4. Specify the stop signal to be SIGRTMIN+3

Point 1 is required to override the container runtime’s setup and allow write access to the subsystem mounts - by default Docker creates the cgroup mounts as read-only. The arguments to pass in to achieve this are ‘-v /sys/fs/cgroup:/sys/fs/cgroup:ro’ (or ‘rw’ under cgroups v2). Note that this can only be expected to work when using --cgroupns=host, otherwise the container will be set up as if it has a private cgroup namespace but the explicit mount will give the host’s cgroups (see Lennart’s comment), and that ‘private’ is the default under cgroups v2.

The downside of this is that the entirety of the host’s cgroup filesystem is then available to the container, and the cgroup mounts are even writable! This means the container can easily modify resource limits, including its own, which is far from ideal.

Points 2, 3 and 4 can be satisfied by passing ‘--tmpfs /run --cap-add SYS_ADMIN --stop-signal SIGRTMIN+3’. Of course, it’s not ideal to have to specify this extra capability, but Systemd requires it to create mounts private to the container.

Note that there is one alternative solution: to have a custom shell script entrypoint to perform some setup before calling ‘exec /sbin/init’ to let Systemd take over as PID 1. The setup that can be done is:

This removes the need to pass ‘--tmpfs /run’ and ‘-v /sys/fs/cgroup:/sys/fs/cgroup --cgroupns host’, with the biggest benefit being that a private cgroup namespace can be used, giving proper isolation within the container.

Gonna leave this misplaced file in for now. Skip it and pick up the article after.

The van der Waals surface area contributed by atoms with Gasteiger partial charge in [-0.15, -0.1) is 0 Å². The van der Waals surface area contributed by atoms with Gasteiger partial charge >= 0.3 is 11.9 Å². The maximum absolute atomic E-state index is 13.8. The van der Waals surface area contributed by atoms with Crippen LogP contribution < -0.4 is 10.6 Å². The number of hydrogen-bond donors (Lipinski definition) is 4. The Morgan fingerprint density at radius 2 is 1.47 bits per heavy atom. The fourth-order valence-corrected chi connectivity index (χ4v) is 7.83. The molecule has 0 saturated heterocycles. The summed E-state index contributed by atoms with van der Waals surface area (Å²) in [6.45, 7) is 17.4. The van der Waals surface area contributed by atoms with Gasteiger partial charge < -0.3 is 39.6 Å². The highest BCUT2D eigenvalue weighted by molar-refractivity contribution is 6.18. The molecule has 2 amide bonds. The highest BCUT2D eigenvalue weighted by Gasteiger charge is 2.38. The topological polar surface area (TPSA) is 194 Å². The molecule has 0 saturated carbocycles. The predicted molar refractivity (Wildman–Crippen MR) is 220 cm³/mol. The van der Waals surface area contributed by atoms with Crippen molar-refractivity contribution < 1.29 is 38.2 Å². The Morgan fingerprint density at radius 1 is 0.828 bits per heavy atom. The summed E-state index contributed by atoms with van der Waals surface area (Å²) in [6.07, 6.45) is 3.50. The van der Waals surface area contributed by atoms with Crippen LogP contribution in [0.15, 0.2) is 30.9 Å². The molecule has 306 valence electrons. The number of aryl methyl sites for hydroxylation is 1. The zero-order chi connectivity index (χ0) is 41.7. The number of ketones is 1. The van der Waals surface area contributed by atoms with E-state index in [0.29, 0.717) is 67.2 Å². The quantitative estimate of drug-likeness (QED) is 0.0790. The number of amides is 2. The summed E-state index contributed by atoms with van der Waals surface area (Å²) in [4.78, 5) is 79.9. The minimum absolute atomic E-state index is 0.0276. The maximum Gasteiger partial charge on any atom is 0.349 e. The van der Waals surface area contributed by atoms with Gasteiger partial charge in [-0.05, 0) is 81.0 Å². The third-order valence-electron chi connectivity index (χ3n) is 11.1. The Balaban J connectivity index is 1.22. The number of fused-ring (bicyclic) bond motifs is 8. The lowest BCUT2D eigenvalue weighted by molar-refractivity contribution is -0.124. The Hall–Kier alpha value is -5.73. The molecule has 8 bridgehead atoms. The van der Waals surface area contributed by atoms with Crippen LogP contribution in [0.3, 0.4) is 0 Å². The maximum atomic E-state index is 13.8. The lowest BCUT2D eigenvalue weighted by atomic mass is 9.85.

Podman’s support for Systemd

Podman emulates Docker’s behaviour by default, but also provides a --systemd={false,true,always} option to support setting up the container to be suitable for Systemd to run. This was introduced in 2019.

The behaviour is as follows [docs]:

Manual Cgroup Manipulation

As stated in the introduction, taken from the Linux manpages, the cgroup filesystem provides an interface to control cgroups via reading from/writing to special files. Similarly, cgroups can be created/removed in the hierarchy using mkdir and rmdir.

For example, to restrict a process to run on a specific CPU this can be achieved as follows (on cgroups v1):


# Create a new cgroup.
mkdir "$my_cgroup_path"
# Restrict to CPU 0 (also set the memory nodes).
echo 0 > "$my_cgroup_path/cpuset.cpus"
cat "$cpuset_cgroup_path/cpuset.mems" > "$my_cgroup_path/cpuset.mems"
# Start a process and move it to the custom cgroup.
sleep 100 &
echo $! > "$my_cgroup_path/cgroup.procs"

On cgroups v2 this is complicated slightly by the fact that leaf nodes (cgroups containing processes) cannot host child leaf nodes, and that the set of enabled controllers is managed by the parent cgroup. Therefore, the equivalent to the above would be something like:


# Enable the cpuset controller in child cgroups.